The stay-at-home policies that have been enforced across the world over the last several months to try to limit the spread of COVID-19 have highlighted the need for solid networking infrastructures to support the increasing demand for remote computing capabilities. That bodes well for computing network vendors.
Juniper: Modest valuation, low margins, weak growth
Juniper was founded in 1996 with a focus on selling routing devices (equipment that moves network traffic between different networks) to internet service providers. It then expanded its footprint into pretty much all networking areas, such as campus (enterprises' local networks) and cloud computing and providing routing and switching technologies (connecting computers and servers together in the same physical network). The company also enhanced its portfolio with complementary cybersecurity and Wi-Fi capabilities.
Juniper generated revenue of $4.6 billion in 2019, down 4.2% year over year because of the weakness in its service providers segment, which represented 41.1% of revenue. During the first quarter, that segment declined 14% year over year because of coronavirus-induced supply chain challenges. However, service providers should still represent an important business for Juniper over the next several years given the significant investments the deployment of 5G requires.
Also, after several years of disappointing performance, Juniper's cloud segment grew 17% year over year, and management expects modest revenue growth this year. That improving cloud business, which represented 23.8% of revenue in 2019, is due to the company's transition to new networking products that better address cloud vendors' requirements for scalable, performant, and cheaper networking solutions.
However, partly because of that evolving product mix, Juniper's trailing-12-month operating margin has been dropping over the last few years, reaching 10.5% during the first quarter.
Arista: Cloud networking specialist
Arista, founded in 2004, proposed innovative cloud networking solutions that took advantage of the difficulties legacy players Cisco Systems and Juniper had in addressing cloud vendors' demands.
As a result, the company grew its revenue from $584.1 million in 2014 to $2.4 billion in 2019. With its strong cloud business, Arista generates an important part of its revenue from a few giant cloud customers (cloud titans). Last year, Facebook and Microsoft represented 40% of total revenue.
That concentration of huge customers involves important revenue volatility. As an illustration, during the last quarter revenue decreased by 12.2% year over year, partly because of the different spending patterns of some cloud vendors.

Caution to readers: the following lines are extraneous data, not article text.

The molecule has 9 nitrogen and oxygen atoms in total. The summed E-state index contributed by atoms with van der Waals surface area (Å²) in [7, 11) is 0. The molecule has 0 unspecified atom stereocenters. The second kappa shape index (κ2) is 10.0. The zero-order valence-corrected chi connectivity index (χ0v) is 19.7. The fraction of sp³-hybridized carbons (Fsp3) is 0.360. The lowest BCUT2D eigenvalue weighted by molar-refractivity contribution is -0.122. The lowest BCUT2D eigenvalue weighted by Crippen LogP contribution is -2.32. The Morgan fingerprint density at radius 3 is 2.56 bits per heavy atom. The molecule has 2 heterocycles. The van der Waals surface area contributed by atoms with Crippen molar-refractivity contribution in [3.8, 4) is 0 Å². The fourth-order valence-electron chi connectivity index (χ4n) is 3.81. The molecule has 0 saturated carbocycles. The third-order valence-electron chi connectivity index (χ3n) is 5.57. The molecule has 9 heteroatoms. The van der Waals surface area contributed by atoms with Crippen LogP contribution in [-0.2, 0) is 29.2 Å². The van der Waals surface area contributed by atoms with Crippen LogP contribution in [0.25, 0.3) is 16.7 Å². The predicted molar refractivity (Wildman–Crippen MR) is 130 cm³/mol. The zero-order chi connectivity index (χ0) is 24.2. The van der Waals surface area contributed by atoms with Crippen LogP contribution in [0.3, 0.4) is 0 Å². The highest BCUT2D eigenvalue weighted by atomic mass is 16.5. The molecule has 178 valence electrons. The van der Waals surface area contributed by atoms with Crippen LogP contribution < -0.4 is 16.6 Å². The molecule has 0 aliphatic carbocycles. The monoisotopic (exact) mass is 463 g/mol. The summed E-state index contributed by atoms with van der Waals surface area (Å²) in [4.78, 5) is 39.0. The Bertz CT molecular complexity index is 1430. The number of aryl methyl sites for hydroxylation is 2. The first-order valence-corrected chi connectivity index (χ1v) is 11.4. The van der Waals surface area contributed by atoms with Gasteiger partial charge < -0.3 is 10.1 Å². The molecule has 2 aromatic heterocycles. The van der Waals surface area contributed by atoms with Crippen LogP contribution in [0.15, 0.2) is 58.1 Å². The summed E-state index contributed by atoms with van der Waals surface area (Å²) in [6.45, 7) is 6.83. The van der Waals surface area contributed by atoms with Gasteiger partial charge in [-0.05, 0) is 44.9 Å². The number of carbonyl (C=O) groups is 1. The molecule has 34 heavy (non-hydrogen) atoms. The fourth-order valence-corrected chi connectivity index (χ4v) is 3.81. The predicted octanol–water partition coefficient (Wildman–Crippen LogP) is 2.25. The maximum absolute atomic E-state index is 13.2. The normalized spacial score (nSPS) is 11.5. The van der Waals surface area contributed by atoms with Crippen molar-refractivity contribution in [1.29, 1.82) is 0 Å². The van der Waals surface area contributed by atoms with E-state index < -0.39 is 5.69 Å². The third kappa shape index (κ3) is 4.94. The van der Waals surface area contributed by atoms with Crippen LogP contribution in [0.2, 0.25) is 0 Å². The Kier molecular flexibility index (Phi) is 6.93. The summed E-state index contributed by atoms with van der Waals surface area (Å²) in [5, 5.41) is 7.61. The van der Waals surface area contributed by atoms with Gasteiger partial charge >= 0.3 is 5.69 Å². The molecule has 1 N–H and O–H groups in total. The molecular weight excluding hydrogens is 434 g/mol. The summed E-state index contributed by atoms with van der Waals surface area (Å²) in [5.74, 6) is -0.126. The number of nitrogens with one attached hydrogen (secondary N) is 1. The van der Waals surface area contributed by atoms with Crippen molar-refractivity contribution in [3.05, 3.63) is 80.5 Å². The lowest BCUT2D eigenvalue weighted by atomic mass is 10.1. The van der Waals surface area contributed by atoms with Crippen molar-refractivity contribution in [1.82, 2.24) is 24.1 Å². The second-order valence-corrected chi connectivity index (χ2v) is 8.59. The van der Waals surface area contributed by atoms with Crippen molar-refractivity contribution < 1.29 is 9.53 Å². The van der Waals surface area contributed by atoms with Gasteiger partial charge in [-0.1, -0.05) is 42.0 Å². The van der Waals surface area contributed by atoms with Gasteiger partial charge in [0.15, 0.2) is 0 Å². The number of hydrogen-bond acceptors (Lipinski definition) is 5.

But dealing with existing large customers also allows the company to minimize its sales & marketing expenses as a percentage of revenue. That led to an impressive improving operating margin of 32.6% during the last quarter, which contrasts with Juniper's declining weaker margins.
Arista is diversifying away from its core cloud networking business, though. In 2018 it announced its first steps into the campus area, and it enhanced its portfolio with Wi-Fi capabilities -- like Juniper -- thanks to its acquisition of Mojo Networks.
Since management expects $100 million of accumulated revenue from the campus area by the end of next quarter, that segment still represents a modest contribution to total revenue. But with their increasingly overlapping businesses in the different networking areas, the competition between Arista and Juniper is intensifying.
Logically, given Arista's superior revenue growth and stronger margins compared to Juniper, the market values the cloud specialist at higher enterprise value-to-sales and enterprise value-to-EBITDA ratios of 5.9 and 17.1, respectively.
Verdict: Arista wins
Both Arista and Juniper accumulated large cash positions, net of debt, which isolates them from financial difficulties even if a prolonged recession materializes. Thus, deciding which one is a better buy comes down to choosing between paying more for Arista's higher revenue growth and stronger operating margins or preferring Juniper's weaker business at a lower valuation.
Given Arista's superior execution over the last several years in its core cloud computing market, which is poised to keep on growing over the long term, Arista seems to be a better buy despite its richer valuation ratios.